News In Focus
Crown criticises "sensationalised" reporting of Megrahi case
26 March 2012
Crown Office has responded to the publication yesterday of the full Scottish Criminal Cases Review Commission report into the Lockerbie bombing case by criticising "sensationalised" reporting of the case.
The Sunday Herald put on its website a redacted version of the 800 page statement of reasons submitted to the criminal appeal court by the SCCRC in support of its reference on the ground that a miscarriage of justice may have occurred in the conviction of Abdelbaset Al-Megrahi.
The move followed Friday's announcement by the Lord Advocate, Frank Mulholland QC, that no proceedings would be taken against any member of the SCCRC staff if the Commission published the report, "in terms of the offence of disclosure in section 194J of the Criminal Procedure (Scotland) Act 1995 in relation to any official publication of the statement of reasons".
In a further statement Crown Office said: "The Commission was working to facilitate the publication with appropriate protection for all of the persons named in it taking account of their human rights [articles 2 and 8] and issues of confidentiality. The unauthorised publication by the Sunday Herald today does not deal with any of these issues which rightly constrain all public authorities by law.
"We have become very concerned at the drip feeding of selective leaks and partial reporting from parts of the statement of reasons over the last few weeks in an attempt to sensationalise aspects of the contents out of context.
"Persons referred to in the statement of reasons have been asked to respond to these reports without having access to the statement of reasons and this is to be deplored. Further allegations of serious misconduct have been made in the media against a number of individuals for which the Commission found no evidence. This is also to be deplored. In fact the Commission found no basis for concluding that evidence in the case was fabricated by the police, the Crown, forensic scientists or any other representatives of official bodies or government agencies."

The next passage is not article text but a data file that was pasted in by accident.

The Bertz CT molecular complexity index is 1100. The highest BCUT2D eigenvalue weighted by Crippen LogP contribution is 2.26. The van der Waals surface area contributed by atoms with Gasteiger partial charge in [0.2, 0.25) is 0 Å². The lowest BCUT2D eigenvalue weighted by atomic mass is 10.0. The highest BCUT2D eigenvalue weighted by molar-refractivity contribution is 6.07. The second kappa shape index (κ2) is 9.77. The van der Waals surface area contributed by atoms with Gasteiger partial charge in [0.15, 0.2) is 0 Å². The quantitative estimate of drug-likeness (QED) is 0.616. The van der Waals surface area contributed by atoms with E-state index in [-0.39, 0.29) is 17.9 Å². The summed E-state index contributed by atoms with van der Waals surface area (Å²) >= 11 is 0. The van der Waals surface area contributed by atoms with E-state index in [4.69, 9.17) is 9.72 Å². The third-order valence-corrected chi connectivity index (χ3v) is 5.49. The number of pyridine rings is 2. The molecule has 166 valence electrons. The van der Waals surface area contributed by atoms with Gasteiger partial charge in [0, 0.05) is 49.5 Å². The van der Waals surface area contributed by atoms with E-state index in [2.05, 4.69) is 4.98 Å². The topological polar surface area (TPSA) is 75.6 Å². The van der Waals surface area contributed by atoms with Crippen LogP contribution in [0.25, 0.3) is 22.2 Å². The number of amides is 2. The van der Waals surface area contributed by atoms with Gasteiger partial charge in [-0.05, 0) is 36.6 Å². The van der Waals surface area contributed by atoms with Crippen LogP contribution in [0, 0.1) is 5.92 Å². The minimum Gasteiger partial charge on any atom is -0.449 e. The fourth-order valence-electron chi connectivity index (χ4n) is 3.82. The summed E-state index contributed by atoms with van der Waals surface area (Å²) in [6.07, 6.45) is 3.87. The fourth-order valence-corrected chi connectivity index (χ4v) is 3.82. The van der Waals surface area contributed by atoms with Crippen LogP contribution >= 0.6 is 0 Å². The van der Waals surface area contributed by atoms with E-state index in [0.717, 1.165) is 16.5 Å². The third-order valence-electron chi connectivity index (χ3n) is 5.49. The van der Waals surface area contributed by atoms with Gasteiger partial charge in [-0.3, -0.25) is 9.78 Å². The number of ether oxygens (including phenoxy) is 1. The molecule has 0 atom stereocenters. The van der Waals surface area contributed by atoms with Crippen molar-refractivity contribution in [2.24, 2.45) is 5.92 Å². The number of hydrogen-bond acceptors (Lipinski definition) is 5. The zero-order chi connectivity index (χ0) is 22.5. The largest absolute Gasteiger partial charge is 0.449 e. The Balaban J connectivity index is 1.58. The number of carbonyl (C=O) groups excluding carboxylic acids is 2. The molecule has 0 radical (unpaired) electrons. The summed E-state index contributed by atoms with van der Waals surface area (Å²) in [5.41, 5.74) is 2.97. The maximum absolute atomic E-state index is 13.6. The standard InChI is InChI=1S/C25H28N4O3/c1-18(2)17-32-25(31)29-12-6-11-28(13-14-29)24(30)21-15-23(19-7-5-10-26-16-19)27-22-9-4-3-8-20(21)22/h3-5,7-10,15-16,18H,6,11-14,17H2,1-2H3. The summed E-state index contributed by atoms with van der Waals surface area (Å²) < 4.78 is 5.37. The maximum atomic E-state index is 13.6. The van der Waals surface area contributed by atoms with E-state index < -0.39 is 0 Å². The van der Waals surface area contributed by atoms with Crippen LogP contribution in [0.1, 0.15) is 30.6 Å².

Among specific points the statement goes on to make are that the SCCRC report confirms that Maltese shopkeeper Tony Gauci, who identified Megrahi at trial as someone who had bought clothes found to have been in the suitcase carrying the bomb, was paid a reward by US authorities only after the first appeal, and no inducements or promises of reward were prior to his evidence being given, and none made all by the Scottish authorities, though Mr Gauci had also been made an offer “by Libyan Government officials”.
It is also noted that the SCCRC found that Megrahi gave a number of different explanations to his lawyers and the Commission about his presence in Malta and use of a false passport on 21 December 1988, and that the Commission had reservations about the credibility and reliability of both Megrahi and his acquitted co-accused as witnesses.
The Crown said it did not follow from the reference having been made that there had in fact been a miscarriage of justice: "only the appeal court can decide that". It added that the Crown "had every confidence in successfully defending the conviction in the appeal Court for a second time".
As the case was still live, the Crown said it would be making no further comment on the evidence and on the statement of reasons.
- Also yesterday, Christine Grahame, SNP MSP and convener of the Scottish Parliament's Justice Committee, repeated her call for an inquiry into the conduct of the case by Crown Office, in particular the allegations that it withheld evidence crucial to the defence.